Bistable Multivibrator using Transistors

 In the world of electronics, bistable multivibrators stand as fundamental building blocks, and their operation relies on the ingenious properties of transistors. These multivibrators serve as the cornerstone for memory circuits, flip-flops, and various applications in digital electronics. Understanding their functionality unveils the magic behind the intricate dance of electrons within transistor circuits.

What is a Bistable Multivibrator?

At its core, a bistable multivibrator is a two-state electronic circuit. It can exist in one of two stable states indefinitely, hence the term "bistable." This stability relies on the feedback loop within the circuit, sustaining its state until an external trigger prompts a change.

For the circuit operation explanation herein, refer to the simplest bistable multivibrator which is the fixed bias bistable multivibrator without commutator capacitors circuit diagram. 

A bistable multivibrator, featuring two stable states, operates using two devices, Q1 and Q2, ensuring that when one device is ON, the other remains OFF. Initially, when Q1 is OFF, the collector voltage of Q1 stands at VC1 = VCC, while Q2 ON maintains a collector voltage close to 0V (VC2 ≈ 0V). This represents the initial stable state of the multivibrator. To transition between these stable states and toggle Q1 to ON and Q2 to OFF, an external trigger is applied. Upon triggering, Q1 switches ON (VC1 ≈ 0V), while Q2 switches OFF (VC2 = VCC). The states of Q1 and Q2 flip only with the application of another trigger. In this binary representation, where VCC signifies "1" and 0V signifies "0", the levels retain their respective values until triggered, making this circuit a one-bit memory element within digital systems. Arrays of such circuits form registers, storing sequences of binary digits (0s and 1s), serving as fundamental memory units in digital computers. This versatile circuit goes by various names like binary, flip-flop, scale-of-two, and Eccles–Jordan circuit. When the ON device reaches saturation, it's termed a saturating binary; alternatively, when the ON device remains in the active region, it's known as a non-saturating binary. An emitter-coupled binary takes on the name Schmitt trigger. Besides functioning as a binary system, it also serves as an amplitude comparator and a squaring circuit.

Types of Transistor based Bistable Multivibrator Circuit

A bistable multivibrator circuit can be designed using (BJT or MOSFET) transistors in two ways:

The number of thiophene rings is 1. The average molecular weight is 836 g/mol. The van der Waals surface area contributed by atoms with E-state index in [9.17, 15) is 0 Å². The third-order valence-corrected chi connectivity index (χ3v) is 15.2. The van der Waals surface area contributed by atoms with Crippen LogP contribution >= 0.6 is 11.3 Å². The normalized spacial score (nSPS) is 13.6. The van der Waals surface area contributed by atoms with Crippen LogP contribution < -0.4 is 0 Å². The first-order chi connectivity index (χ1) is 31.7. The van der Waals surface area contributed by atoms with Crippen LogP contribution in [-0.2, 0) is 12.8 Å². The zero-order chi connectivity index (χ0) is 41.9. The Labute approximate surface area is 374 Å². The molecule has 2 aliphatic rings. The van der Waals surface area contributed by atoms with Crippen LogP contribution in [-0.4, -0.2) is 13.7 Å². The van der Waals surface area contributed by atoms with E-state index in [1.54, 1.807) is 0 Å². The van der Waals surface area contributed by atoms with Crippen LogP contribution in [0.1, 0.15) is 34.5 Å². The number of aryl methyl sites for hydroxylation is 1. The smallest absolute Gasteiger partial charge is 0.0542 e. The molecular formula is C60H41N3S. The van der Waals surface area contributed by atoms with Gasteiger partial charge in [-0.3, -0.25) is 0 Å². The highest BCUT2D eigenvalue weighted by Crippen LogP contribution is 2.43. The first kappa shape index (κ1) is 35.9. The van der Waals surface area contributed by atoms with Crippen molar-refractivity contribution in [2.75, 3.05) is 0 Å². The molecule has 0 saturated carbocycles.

(1) Fixed bias BJT Bistable Multivibrator

(2) Self bias BJT Bistable Multivibrator

Fixed Biased Bistable Mutivibrator

The following shows circuit diagram of fixed biased bistable multivibrator implemented using two BJT(Bi-Polar Junction Transistor).

fixed bias bistable multivibrator circuit diagram

This configuration earns the title "fixed-bias bistable multivibrator" due to its utilization of two distinct DC sources(+Vcc and -Vbb), pair of equal value resistors for biasing the transistors. Comprising two inverters, the setup involves interconnecting the output of one with the input of the other. Imagine, for instance, that initially Q1 is inactive while Q2 operates in a saturated ON state. At this point, the voltage at the first collector registers as VCC (equivalent to 1 in binary), while the second collector voltage stands at VCE(sat) (binary equivalent: 0). Upon applying a negative trigger at the base of the active device (Q2), Q2 transitions to an OFF state, causing its collector voltage to elevate to VCC. Consequently, Q1 switches to an ON state, leading its collector voltage to drop to VCE(sat). This prompts a verification process to confirm the actual states of Q1 (OFF) and Q2 (ON, in saturation).

Self Biased Bistable Multivibrator

The following is circuit diagram of self biased bistable multivibrator.

self bias bistable multivibrator circuit diagram

In a self-bias bistable multivibrator, eliminating the negative VBB source is achieved by adding an emitter resistor (RE) in the emitter lead. RE creates a voltage drop used to establish the necessary additional voltage. This resistor, RE, in the self-bias bistable multivibrator, plays a crucial role in stabilizing currents and voltages. Specifically, in this configuration, the ON transistor is intentionally driven into saturation, defining it as a saturating bistable multivibrator. This design boasts a significant advantage: minimal power dissipation occurs in both ON and OFF states, enabling the use of transistors with lower power dissipation capabilities. However, its primary drawback lies in a longer storage time, leading to decreased switching speed.